Kentucky and Dayton women set for 2nd-round clash
NEW YORK (AP) -- Dayton won't be intimidated by Kentucky and its "40 minutes of dread."
After all, the two teams played a closed scrimmage in the preseason and the Flyers hung tough with the Wildcats.
Yet that game was in October and both teams have improved since then. They will play Tuesday night in the second round of the women's NCAA tournament with a trip to the Bridgeport Regional semifinals on the line.
"I don't feel we're intimidated by them," Dayton coach Jim Jabir said. "I think it helps we have a certain familiarity with them. It was so long ago. It was good for both teams and we got a lot out of it. I don't think there's any awe, oh my god what do we do on Tuesday. They do certain things well and we do certain things well. It will come down to who executes on the court."
Second-seed Kentucky coach Matthew Mitchell downplayed the early season meeting.
"It would be a mistake to take very much from the scrimmage," he said. "It was real, real early. We didn't have a lot of things in. It was a long, long time ago."
Still it could give the young seventh-seeded Flyers confidence since the two schools haven't met in the regular season since 1997. Especially since the Wildcats love to apply pressure defensively for the entire game.
"Being on the court with them it was an intense tempo of the game," Dayton guard Sam MacKay said. "We're not intimidated."
The winner will face either Delaware or North Carolina on Saturday.
Second-seeded Kentucky (28-5) cruised to the second-round matchup, beating Navy 61-41 in its opener on Sunday. It was a pleasant change for the Wildcats who had won their previous first round games by six, four (in overtime) and six the past three seasons.
The Wildcats hope to get two-time SEC player of the year A'dia Mathies going against Dayton. She was held without a field goal for the first time in her career against Navy. She wasn't concerned
"I'm not focused about that. There's nothing I can do about that," the senior guard said. "It was just one game. One game can't define me or our season. I'm definitely going to bounce back."
Kentucky is making its fourth straight trip to the second round of the tournament. The Wildcats have loftier goals hoping to reach the Final Four for the first time in school history.
"The program's come a long way and made a tremendous amount of progress in the last four years. In the last four years we've won twice as many games in the tournament than in our entire history," Mitchell said. "We're trying to win the NCAA tournament. It's a difficult way to define a team because of the nature of the tournament. Survive one game and keep going. The NCAA tournament is an outstanding sporting event for drama."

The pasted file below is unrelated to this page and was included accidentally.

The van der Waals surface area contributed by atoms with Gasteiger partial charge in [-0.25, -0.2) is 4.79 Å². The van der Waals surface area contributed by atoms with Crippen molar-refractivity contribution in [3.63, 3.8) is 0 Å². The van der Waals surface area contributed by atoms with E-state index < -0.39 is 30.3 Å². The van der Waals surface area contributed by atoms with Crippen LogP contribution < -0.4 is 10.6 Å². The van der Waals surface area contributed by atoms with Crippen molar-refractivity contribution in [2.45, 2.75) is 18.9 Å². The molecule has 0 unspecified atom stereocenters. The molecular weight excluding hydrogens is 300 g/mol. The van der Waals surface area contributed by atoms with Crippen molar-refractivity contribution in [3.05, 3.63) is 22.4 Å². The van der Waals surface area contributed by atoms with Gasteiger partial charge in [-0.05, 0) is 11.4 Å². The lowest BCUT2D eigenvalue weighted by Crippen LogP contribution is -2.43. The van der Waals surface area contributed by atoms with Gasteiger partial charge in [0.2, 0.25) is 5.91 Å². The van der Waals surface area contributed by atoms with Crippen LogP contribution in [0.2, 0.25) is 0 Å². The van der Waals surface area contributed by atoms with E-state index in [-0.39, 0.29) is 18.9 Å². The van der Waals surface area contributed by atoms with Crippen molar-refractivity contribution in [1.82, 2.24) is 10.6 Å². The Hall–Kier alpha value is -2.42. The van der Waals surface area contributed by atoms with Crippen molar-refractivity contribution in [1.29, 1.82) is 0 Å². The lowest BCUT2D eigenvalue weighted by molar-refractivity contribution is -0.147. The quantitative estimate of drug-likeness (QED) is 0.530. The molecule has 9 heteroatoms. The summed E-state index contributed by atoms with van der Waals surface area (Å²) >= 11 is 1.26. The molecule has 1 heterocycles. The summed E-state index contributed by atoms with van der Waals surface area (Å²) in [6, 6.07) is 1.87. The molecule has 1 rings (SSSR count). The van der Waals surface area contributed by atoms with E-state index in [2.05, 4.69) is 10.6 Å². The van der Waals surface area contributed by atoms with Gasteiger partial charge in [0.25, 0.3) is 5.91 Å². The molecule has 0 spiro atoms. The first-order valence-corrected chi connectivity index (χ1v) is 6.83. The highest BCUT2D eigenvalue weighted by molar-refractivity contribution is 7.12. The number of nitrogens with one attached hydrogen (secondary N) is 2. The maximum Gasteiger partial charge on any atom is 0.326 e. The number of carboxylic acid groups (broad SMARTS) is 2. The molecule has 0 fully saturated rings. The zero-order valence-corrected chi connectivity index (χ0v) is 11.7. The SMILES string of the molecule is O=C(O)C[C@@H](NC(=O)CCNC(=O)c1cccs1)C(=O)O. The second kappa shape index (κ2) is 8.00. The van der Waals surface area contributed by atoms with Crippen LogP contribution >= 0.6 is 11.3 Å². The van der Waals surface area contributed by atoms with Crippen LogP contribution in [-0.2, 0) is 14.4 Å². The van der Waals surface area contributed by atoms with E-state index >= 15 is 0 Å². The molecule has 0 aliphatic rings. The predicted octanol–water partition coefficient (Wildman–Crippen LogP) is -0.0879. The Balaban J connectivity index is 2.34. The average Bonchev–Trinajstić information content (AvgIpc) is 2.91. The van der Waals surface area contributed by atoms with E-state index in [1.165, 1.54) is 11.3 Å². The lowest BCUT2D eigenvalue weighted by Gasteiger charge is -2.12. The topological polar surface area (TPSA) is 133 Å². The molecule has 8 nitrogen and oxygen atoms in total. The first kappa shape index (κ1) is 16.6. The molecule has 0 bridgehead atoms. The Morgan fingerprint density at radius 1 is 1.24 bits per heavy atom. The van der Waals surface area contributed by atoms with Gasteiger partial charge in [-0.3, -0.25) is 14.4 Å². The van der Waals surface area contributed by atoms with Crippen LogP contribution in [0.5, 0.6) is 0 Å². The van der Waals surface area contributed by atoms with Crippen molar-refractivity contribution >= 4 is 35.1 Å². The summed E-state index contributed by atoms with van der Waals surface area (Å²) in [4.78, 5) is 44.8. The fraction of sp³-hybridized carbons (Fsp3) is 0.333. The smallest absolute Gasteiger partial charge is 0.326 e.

While Kentucky didn't have to sweat out the final minutes of its game against Navy, Dayton was involved in a thriller with host St. John's.
The Flyers (28-2) outlasted the Red Storm 96-90 in double overtime -- the longest NCAA tournament game since 2000 when Vanderbilt also beat Kansas in two OTs.
The win was the second for the Flyers in their brief NCAA tournament history. The team first made the NCAAs in 2010 and pulled off a win over TCU. They had lost the past two years in their opening games.
It has been an exceptional season for Dayton. The Flyers won their first Atlantic 10 regular-season title before falling to Saint Joseph's in the conference tournament semifinals. The team has already surpassed the school record for wins and is in its fourth straight NCAA tournament.
Not bad for a squad that lost a lot to graduation last year and has the sixth youngest roster in the country. The Flyers used a balanced offense that features four players averaging in double figures. Eight different players have led the Flyers in scoring at some point this season.
Despite its lofty record the Flyers were disappointed to get a seven seed. They have been playing with a chip on their shoulder ever since the NCAA bracket was announced last Monday. Despite only losing twice in the regular season, the Flyers were given a seven-seed. Lower than they thought they deserved.
"We wanted to be higher but we weren't," MacKay said. "If we keep winning we'll have to play them eventually so why not second round. We've expected the challenge. We weren't happy about playing St. John's on their home court. We're going back to work and will give Kentucky our best shot.